Sugar & Slavery in the Caribbean
Part 1

Brought to the New World

from the Canary Islands,

sugar was first grown in Brazil.


All Caribbean Islands

Hotel Search

Cruise Planning

Island Tours

Caribbean Recipes

Caribbean Weather


Sugar plantations were responsible for changing the environment and complexion of the Caribbean. Sugar cane and the enormous wealth it generated are what made the islands worth fighting for.

To attain maximum profit, sugar cane required the islands be stripped of all native vegetation--literally to be scalped--except in the highlands where the cane wouldn't grow well.

The islands were deforested so dramatically to grow sugar cane, it's said that Dominica--rugged and mountainous and inhospitable to farming--is the only island Columbus would still recognize.

To prosper, the plantations needed cheap labor, lots of it. The Spanish, relying on the Indians for slaves, imported relatively few Africans. It's recorded that even the smallest sugar plantation needed as many as 250 slaves.

The slaves imported from Africa were often taken as prisoners of war or in night raids by other black Africans who then sold them.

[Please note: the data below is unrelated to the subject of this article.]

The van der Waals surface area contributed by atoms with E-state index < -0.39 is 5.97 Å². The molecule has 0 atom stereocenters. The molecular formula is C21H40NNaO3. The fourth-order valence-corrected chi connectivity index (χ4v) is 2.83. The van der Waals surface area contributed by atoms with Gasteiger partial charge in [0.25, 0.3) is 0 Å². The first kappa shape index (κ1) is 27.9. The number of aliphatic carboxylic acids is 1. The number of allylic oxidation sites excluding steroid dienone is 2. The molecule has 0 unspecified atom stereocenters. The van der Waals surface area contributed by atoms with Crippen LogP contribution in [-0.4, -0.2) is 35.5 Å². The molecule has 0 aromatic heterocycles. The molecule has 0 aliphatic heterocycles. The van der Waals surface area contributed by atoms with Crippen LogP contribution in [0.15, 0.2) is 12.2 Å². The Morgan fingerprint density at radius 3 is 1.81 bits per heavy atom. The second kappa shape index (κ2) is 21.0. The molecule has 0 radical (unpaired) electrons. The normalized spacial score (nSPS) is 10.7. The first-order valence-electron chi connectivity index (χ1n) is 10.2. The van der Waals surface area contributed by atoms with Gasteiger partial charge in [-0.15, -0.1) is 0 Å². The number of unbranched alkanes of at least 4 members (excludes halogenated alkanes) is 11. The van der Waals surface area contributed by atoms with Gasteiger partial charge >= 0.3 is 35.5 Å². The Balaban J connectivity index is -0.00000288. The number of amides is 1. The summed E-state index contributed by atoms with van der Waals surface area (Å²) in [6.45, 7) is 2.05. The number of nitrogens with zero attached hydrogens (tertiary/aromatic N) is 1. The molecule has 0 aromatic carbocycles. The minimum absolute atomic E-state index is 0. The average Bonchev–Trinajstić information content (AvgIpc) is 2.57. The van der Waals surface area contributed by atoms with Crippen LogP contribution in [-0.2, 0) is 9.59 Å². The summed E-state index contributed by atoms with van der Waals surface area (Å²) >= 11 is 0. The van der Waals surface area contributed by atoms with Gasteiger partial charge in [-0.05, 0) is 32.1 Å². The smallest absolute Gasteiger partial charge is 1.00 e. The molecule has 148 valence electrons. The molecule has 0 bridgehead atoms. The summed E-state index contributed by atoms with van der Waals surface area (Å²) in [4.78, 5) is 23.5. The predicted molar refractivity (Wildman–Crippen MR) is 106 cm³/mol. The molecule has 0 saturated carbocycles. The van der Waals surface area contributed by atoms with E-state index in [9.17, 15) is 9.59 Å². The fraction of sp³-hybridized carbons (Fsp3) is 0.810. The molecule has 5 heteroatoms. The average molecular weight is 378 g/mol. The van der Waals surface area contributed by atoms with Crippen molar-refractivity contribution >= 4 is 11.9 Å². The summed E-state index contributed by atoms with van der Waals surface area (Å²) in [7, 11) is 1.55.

Slaves endured a cruel, 6- to 12-week ocean voyage to the West Indies that left an average of 12 percent of the "cargo" dead. Slaves were chained and forced to stand in the holds like telephone poles, without enough space to sit.

Some died of disease; others preferred to jump overboard and drown in their chains.

On arrival, the blacks were fattened and oiled and taken to the auction block.

Before long, the slaves dominated the Caribbean, far outnumbering the white planters. To maintain control, planter discipline over the slaves was strict and violent. Any uprisings were quickly put down.

Ironically, it was an imported European concept--the right of the free individual as enunciated in 1792's French Revolution--that led to the abolition of slavery and the downfall of the plantation system. As word of this radical idea from France spread, slave uprisings became more frequent.

In 1804, a full-scale rebellion in Haiti led that country to declare its independence. In 1833, the British outlawed slavery in all of its colonies.

In 1834, the Dominican Republic (which shares the island of Hispaniola with Haiti ) declared its independence.

In 1848, the French colonies and the Danish West Indies banned slavery. In 1886, slavery ended in Spanish-owned Cuba.

Go To Sugar & Slavery Part 2

Return To Caribbean History Homepage